Referring now to FIG. 2 there is illustrated a second embodiment of the invention in which the principles of the invention are applied to a polyphase electric power translation system, more specifically, to a three-phase redtifier circuit. Similarly, to the translation system shown in FIG. yl, in the translation system shown in FIG. 2, power is taken from a three-phase alternating cunrent power -supply system including the power leads H1, H2 and H3 and is transmitted through a plurality of asymmetrically-conducting devices to a unidirectional current circuit having power leads D1 and D2 to which may be connected a load (not shown).

The electric power translation system shown in FIG. 2, more specifically the rectifier system, comprises a plurality of first transformer means, a plurality of second transformer means, -a plurality of saturable core reactors and a plurality of asymrnetrically-conducting devices connected in circuit relation to provide a unidirectional current output based on six-phase rectifier operation.

In particular, the first transformer means 120A, 120B and 120C include the first windings 122A, 122B and 122C, respectively, the second windings 124A, 124B and 124C, respectively, and the third or tertiary windings 126A, 126B .and 126C, respectively. The first windings 122A, 122B and 122C of said first transformer means are connected in a Y arrangement to the alternating current power leads H1, H2 and H3, respectively. The second transformer means 150A, |150B and 150C include the first or primary windings 154A, 154B and 154C, respectively, and the second or secondary windings 152A, 152B and 152C, respectively. FIlhe second windings 124A, 124B `and 124C of the first transformer means 120A, 120B and 120C, respectively, are also connected in a Y arrangement and in series circuit relationship with the associated secondary windings 152A, 152B and 152C, respectively, of the second transformer means 150A, '150B and 150C, respectively, the series circuits being connected to the rectifier leads R1, RZ and R3, respectively, to provide six rectifier phase voltages to the fullwave, bridge-type rectifier circuit 17-0 shown in FIG. 2. The tertiary windings 126A, 126B and 126C of the first transformer means 120A, 120B and 120C, respectively, are Ialso connected in a Y arrangement and in ser-ies circuit relationship with the primary windings 154A, 154B and V154C of the second transformer means 150A, 150B and 150C, respectively. In order to vary the portion of the alternating current voltages across the tertiary windings 126A, 126B and `126C of the first transformer means 120A, 120B and 120C, respectively, which are applied to the primary windings 154A, 154B and 154C of the second transformer means 150A, 150B and 150C, respectively, the saturable core reactors 140A, 140B and 140C, respectively are included in the translation system shown in FIG. 2.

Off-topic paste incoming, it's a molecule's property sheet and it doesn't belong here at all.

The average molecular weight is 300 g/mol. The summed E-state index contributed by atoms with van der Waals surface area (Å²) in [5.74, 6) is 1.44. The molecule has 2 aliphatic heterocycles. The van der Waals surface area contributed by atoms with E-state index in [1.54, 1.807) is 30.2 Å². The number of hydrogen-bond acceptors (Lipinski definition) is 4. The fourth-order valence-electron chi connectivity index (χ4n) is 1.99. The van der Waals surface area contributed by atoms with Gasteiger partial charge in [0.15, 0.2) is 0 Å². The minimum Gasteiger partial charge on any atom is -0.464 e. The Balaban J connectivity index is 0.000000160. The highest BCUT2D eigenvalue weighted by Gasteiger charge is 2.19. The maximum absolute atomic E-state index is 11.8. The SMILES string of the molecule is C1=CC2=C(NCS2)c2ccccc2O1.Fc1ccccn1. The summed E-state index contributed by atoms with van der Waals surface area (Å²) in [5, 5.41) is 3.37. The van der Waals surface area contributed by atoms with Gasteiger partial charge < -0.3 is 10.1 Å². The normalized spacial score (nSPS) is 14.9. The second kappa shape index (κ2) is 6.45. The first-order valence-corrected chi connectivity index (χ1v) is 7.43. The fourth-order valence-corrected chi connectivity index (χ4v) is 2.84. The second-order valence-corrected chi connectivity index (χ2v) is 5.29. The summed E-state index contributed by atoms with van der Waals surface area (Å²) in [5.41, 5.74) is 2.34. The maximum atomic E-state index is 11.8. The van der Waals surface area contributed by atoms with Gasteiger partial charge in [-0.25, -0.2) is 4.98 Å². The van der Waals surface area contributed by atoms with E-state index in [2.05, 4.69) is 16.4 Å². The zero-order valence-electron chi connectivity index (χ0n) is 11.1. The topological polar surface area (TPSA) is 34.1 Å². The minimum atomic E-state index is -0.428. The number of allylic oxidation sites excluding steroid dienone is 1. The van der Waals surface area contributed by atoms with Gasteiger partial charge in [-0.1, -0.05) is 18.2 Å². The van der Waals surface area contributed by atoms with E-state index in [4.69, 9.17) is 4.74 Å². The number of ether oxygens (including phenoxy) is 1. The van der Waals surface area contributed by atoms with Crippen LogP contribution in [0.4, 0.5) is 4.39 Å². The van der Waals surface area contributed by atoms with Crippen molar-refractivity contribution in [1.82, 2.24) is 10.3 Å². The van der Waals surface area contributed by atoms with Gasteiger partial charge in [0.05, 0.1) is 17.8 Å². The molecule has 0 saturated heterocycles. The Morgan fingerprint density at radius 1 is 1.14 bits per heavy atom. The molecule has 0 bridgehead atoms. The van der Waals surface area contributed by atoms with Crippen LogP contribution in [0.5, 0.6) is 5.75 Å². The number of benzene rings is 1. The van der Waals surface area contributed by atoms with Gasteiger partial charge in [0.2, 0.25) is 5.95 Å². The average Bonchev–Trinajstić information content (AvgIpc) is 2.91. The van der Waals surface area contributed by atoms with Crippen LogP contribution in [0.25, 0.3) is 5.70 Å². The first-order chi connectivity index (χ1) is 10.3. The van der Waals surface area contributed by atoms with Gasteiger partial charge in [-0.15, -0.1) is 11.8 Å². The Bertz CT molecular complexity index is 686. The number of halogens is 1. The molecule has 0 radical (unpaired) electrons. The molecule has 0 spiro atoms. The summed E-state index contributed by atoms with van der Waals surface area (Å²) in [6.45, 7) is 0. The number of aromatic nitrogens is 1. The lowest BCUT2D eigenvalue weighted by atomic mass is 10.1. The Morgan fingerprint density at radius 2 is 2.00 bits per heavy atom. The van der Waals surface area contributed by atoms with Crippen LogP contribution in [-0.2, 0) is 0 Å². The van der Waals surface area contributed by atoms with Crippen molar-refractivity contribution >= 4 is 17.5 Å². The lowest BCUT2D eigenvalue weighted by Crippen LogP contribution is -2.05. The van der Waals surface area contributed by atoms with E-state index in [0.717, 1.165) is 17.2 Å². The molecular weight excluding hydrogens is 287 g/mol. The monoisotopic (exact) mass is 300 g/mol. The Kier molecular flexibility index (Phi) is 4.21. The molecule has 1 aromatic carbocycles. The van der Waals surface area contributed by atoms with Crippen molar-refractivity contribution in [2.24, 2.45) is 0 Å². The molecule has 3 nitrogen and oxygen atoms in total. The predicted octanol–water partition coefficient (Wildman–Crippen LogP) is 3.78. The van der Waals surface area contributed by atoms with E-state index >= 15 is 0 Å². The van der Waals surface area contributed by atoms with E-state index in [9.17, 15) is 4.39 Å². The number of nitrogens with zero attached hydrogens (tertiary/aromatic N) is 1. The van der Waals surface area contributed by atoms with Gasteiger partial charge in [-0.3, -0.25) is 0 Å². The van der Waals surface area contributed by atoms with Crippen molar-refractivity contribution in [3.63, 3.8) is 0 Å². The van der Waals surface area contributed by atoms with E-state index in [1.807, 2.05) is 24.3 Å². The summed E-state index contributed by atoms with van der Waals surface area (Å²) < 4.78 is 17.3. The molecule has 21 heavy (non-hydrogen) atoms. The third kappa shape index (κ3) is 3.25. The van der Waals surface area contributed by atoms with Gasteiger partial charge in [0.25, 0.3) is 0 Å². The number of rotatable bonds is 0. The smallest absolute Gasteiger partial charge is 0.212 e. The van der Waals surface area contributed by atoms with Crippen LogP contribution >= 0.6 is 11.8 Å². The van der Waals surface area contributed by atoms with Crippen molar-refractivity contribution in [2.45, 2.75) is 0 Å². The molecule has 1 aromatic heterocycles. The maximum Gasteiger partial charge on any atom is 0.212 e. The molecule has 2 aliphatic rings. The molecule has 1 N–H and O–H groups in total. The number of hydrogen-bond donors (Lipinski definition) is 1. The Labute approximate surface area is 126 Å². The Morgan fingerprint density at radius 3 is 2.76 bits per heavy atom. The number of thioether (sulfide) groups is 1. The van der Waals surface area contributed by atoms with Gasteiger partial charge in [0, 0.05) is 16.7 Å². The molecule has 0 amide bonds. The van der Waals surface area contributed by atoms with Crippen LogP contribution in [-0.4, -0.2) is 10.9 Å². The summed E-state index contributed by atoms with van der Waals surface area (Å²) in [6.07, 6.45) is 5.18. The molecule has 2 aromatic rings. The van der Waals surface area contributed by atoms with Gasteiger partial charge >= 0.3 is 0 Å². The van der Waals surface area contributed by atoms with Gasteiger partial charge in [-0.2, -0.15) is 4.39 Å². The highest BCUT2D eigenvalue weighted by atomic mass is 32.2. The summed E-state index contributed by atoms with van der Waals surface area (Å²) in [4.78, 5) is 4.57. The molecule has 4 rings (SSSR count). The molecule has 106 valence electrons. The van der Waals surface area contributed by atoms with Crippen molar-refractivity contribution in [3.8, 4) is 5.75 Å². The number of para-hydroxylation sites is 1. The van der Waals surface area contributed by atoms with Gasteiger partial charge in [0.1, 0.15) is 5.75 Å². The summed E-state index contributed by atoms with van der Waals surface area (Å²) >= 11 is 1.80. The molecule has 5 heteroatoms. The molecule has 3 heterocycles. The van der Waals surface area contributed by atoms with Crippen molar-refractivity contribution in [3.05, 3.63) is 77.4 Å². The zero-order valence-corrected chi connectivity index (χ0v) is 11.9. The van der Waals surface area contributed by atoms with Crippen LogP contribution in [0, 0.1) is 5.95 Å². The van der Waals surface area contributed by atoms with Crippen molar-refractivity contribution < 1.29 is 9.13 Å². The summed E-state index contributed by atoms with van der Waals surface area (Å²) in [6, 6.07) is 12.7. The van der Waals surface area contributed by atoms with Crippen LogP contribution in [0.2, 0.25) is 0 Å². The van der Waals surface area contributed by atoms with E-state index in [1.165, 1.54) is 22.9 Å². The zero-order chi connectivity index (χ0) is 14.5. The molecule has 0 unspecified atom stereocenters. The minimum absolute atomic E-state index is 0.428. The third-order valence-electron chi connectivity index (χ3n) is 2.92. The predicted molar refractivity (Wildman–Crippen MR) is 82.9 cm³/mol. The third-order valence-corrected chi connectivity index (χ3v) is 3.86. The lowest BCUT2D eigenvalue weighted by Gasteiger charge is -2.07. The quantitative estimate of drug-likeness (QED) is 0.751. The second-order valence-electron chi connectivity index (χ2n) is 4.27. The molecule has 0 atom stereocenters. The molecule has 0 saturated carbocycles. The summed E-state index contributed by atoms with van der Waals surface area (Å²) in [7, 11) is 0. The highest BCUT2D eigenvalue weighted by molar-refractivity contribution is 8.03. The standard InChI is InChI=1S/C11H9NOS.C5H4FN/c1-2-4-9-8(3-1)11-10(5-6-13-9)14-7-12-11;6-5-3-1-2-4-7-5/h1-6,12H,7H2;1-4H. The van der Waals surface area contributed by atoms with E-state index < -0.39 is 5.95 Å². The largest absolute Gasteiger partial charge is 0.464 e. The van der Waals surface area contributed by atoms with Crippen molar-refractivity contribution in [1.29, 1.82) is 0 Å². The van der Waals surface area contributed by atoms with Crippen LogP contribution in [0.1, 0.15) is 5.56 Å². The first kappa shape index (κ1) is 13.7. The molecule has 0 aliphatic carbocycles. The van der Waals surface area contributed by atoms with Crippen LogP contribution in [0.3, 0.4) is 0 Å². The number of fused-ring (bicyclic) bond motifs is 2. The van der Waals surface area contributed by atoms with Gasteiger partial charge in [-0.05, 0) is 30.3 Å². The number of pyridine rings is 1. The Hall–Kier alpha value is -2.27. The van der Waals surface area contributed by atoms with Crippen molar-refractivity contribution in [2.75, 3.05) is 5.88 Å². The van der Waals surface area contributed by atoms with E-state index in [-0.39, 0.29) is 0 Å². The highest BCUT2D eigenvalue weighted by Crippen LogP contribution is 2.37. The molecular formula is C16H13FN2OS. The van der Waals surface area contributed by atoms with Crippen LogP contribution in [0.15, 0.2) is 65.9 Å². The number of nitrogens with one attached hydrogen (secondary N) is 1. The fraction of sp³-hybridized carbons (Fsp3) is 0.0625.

In particular, the saturable core reactors 140A, 140B and 140C include the alternating current or load windings 142AA and 142AB, 142BA and 142BB, and 1420A and 142GB, respectively, and the bias or control windings 144AA and 144AB, 144BA and 144BB, and 144CA and 144CD, respectively, similarly to the satur-able core reactor 40 included in the translation system shown in FIG. 1. The alternating current or load windings of each of the saturable reactors 140A, 140B and 140C are connected in parallel circuit relationship with one another and in series circuit relationship with the associated primary windings 154A, 154B and f154C of the second transformer means 150A, 150B and 150C, respectively. The alternating current or load windings of the saturable reactors 140A, 140B and 140C are also connected in a Y arrangement to a common neutral terminal N3. The control or bias windings of each of the saturable reactors 140A, 140B and 140C are connected in series circuit relationship with one another and with the control windings of the other saturable reactors, the overall series circuit being connected across the output leads 55 and 57 of the regulator system 30 shown in FIG. 2. The regulator system 30 shown in FIG. 2 is identical to the regulator system 30 shown in FIG. l, the output control signal or current of the regulator system 30 at the output leads 55 and 57 varying with the output voltage of the translation system shown in FIG. 2, since the input of the regulator system 30 is connected to the unidirectional current power leads D1 and D2 through the conductors 93 and 95, respectively, shown in FIG. 2.